Be patient and don't assume a colleague is available just because the person's status indicates s/he is logged on. Your colleague may be busy or engaged in an important task. You may want to include in your message when and how the other person can reach you.
On the other hand, and within reason, be responsive in a timely fashion. When possible, advise the sender that you are currently busy and will get back to him/her as soon as possible. Set expectations.
If you plan to walk away from your workstation in the middle of a chat, please advise the other person that you will be right back. If you are not in the middle of a chat, the correct practice is to change your status to "Away from workstation".
Although instant messaging is considered less intrusive than a phone call, it still can distract the recipient of the message. To mitigate this potential side effect, show restraint when sending multiple messages in a short period of time.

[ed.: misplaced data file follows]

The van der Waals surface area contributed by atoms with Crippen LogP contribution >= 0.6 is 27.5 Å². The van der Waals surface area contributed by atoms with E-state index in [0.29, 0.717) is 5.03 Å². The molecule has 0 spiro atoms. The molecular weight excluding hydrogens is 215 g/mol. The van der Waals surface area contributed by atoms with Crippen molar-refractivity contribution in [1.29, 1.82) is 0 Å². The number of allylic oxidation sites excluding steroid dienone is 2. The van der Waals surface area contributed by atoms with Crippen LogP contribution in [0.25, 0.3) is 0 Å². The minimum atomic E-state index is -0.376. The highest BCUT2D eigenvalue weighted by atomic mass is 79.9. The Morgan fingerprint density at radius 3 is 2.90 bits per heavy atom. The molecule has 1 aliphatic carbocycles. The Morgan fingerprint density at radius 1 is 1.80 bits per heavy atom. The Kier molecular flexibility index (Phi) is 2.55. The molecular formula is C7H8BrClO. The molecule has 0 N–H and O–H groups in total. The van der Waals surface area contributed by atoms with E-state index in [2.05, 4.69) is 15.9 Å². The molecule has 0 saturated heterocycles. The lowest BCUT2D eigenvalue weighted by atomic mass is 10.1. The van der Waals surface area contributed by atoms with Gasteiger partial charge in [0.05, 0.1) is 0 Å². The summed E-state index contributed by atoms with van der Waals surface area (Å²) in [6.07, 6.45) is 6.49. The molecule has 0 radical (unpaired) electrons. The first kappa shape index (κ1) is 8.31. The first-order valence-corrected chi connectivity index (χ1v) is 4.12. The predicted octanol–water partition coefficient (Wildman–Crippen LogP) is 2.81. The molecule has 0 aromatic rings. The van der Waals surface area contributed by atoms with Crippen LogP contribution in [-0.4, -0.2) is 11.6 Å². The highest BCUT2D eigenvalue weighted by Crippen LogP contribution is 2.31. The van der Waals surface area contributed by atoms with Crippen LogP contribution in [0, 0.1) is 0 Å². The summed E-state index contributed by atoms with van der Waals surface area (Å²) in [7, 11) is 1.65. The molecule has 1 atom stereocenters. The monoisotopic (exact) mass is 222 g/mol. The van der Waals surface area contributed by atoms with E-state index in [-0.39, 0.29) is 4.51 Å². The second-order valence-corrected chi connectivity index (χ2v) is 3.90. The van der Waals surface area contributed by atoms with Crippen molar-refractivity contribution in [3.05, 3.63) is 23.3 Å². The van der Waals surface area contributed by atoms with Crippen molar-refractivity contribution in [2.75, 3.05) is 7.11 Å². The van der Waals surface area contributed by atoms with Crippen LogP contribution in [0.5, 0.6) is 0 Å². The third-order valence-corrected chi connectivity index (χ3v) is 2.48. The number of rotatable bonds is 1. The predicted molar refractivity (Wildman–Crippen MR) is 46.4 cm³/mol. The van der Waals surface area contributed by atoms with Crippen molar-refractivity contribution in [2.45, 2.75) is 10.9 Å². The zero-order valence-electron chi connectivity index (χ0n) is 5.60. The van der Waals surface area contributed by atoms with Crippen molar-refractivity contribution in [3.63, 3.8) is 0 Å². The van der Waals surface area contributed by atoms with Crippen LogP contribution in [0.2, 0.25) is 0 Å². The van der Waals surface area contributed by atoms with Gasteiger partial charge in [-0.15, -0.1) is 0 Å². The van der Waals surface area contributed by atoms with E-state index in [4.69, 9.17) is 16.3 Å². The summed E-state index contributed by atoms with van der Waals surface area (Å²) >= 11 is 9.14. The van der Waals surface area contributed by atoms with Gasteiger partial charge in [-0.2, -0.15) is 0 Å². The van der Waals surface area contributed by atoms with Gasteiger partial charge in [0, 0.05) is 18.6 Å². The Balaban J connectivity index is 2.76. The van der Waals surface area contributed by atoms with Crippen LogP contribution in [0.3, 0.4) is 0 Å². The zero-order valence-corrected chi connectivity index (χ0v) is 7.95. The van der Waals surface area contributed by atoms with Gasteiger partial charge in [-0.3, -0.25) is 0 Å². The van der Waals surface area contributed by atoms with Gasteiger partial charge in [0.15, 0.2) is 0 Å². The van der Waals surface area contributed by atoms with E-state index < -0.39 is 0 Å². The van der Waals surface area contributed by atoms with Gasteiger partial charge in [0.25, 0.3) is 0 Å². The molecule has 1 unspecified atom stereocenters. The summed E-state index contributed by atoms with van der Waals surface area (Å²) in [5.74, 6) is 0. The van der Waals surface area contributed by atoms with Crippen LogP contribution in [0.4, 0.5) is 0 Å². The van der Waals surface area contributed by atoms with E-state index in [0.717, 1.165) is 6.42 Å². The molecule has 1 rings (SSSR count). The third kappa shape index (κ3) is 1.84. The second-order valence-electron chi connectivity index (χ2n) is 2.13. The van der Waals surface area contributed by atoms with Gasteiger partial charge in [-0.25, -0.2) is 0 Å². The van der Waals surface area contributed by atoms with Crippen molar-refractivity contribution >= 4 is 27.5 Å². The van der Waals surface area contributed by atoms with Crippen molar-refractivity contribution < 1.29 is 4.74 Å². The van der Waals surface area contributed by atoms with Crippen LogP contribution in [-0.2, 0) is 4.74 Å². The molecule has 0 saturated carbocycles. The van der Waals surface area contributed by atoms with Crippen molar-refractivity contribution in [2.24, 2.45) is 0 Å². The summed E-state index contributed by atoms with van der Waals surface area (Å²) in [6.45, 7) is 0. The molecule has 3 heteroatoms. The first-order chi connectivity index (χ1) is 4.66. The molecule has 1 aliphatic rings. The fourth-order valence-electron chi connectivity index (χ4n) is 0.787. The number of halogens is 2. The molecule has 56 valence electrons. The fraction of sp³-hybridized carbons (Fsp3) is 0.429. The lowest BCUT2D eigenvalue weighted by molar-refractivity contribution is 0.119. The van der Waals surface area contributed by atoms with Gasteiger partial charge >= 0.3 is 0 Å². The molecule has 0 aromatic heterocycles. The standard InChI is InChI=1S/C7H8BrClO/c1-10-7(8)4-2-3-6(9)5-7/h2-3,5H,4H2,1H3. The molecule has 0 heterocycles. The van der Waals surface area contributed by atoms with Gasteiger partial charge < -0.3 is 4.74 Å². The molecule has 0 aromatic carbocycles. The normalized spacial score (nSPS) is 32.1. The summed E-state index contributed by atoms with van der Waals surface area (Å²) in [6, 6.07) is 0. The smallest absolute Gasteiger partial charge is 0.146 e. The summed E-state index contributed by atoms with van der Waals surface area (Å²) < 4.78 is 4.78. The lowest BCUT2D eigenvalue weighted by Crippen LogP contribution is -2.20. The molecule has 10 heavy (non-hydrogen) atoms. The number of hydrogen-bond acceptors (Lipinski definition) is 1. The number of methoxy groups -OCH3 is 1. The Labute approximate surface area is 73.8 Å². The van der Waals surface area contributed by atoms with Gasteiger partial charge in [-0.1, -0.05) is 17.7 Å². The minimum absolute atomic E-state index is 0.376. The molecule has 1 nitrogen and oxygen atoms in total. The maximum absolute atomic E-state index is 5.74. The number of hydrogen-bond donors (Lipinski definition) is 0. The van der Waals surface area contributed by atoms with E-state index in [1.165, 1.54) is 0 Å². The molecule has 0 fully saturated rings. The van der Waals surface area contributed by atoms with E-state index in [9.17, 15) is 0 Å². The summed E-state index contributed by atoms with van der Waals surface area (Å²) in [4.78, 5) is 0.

Keep your messages succinct. If the length of your message looks like an email, then maybe it should be an email or even a phone call.
Be watchful of who is your intended recipient, especially when you are conducting multiple chats. Once sent, the message cannot be retrieved.
Tread lightly when using humor or sarcasm, since these can be misunderstood or have an unintended result.
Don't SHOUT (all caps) or use too many emoticons. These can be annoying.
Don't send angry or offensive messages. See UCSB Electronic Communication Policy - http://policy.ucop.edu/doc/7000470/ElectronicCommunications - and Sexual Harassment and Sexual Violence Policy - https://oeosh.ucsb.edu/titleix/policies/Policy.on.Sexual.Violence.and.Sexual.Harassment.pdf.
Make sure to end Hangouts sessions with a clear sign-off message. This avoids any potential misunderstandings between communicating parties.